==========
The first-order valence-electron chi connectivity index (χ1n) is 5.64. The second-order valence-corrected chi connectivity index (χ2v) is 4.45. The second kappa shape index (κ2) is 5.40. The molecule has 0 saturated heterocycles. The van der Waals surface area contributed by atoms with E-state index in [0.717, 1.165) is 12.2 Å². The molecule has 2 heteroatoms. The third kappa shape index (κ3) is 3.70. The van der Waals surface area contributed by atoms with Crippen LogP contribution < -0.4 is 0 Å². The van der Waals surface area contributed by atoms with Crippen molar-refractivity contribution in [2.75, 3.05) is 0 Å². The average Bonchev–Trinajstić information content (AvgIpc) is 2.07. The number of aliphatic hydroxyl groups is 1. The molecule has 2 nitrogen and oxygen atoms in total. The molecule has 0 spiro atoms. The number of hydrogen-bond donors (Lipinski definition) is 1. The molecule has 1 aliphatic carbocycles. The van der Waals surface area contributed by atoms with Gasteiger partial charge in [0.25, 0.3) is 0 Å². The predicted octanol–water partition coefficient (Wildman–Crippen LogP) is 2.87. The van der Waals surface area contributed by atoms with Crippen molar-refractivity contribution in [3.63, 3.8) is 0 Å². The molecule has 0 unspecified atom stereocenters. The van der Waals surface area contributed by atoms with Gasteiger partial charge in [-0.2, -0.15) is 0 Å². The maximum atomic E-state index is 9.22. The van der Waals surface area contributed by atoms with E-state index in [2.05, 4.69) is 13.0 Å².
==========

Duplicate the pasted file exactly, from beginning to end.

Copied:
The first-order valence-electron chi connectivity index (χ1n) is 5.64. The second-order valence-corrected chi connectivity index (χ2v) is 4.45. The second kappa shape index (κ2) is 5.40. The molecule has 0 saturated heterocycles. The van der Waals surface area contributed by atoms with E-state index in [0.717, 1.165) is 12.2 Å². The molecule has 2 heteroatoms. The third kappa shape index (κ3) is 3.70. The van der Waals surface area contributed by atoms with Crippen LogP contribution < -0.4 is 0 Å². The van der Waals surface area contributed by atoms with Crippen molar-refractivity contribution in [2.75, 3.05) is 0 Å². The average Bonchev–Trinajstić information content (AvgIpc) is 2.07. The number of aliphatic hydroxyl groups is 1. The molecule has 2 nitrogen and oxygen atoms in total. The molecule has 0 spiro atoms. The number of hydrogen-bond donors (Lipinski definition) is 1. The molecule has 1 aliphatic carbocycles. The van der Waals surface area contributed by atoms with Gasteiger partial charge in [0.25, 0.3) is 0 Å². The predicted octanol–water partition coefficient (Wildman–Crippen LogP) is 2.87. The van der Waals surface area contributed by atoms with Crippen molar-refractivity contribution in [3.63, 3.8) is 0 Å². The molecule has 0 unspecified atom stereocenters. The van der Waals surface area contributed by atoms with Gasteiger partial charge in [-0.2, -0.15) is 0 Å². The maximum atomic E-state index is 9.22. The van der Waals surface area contributed by atoms with E-state index in [2.05, 4.69) is 13.0 Å².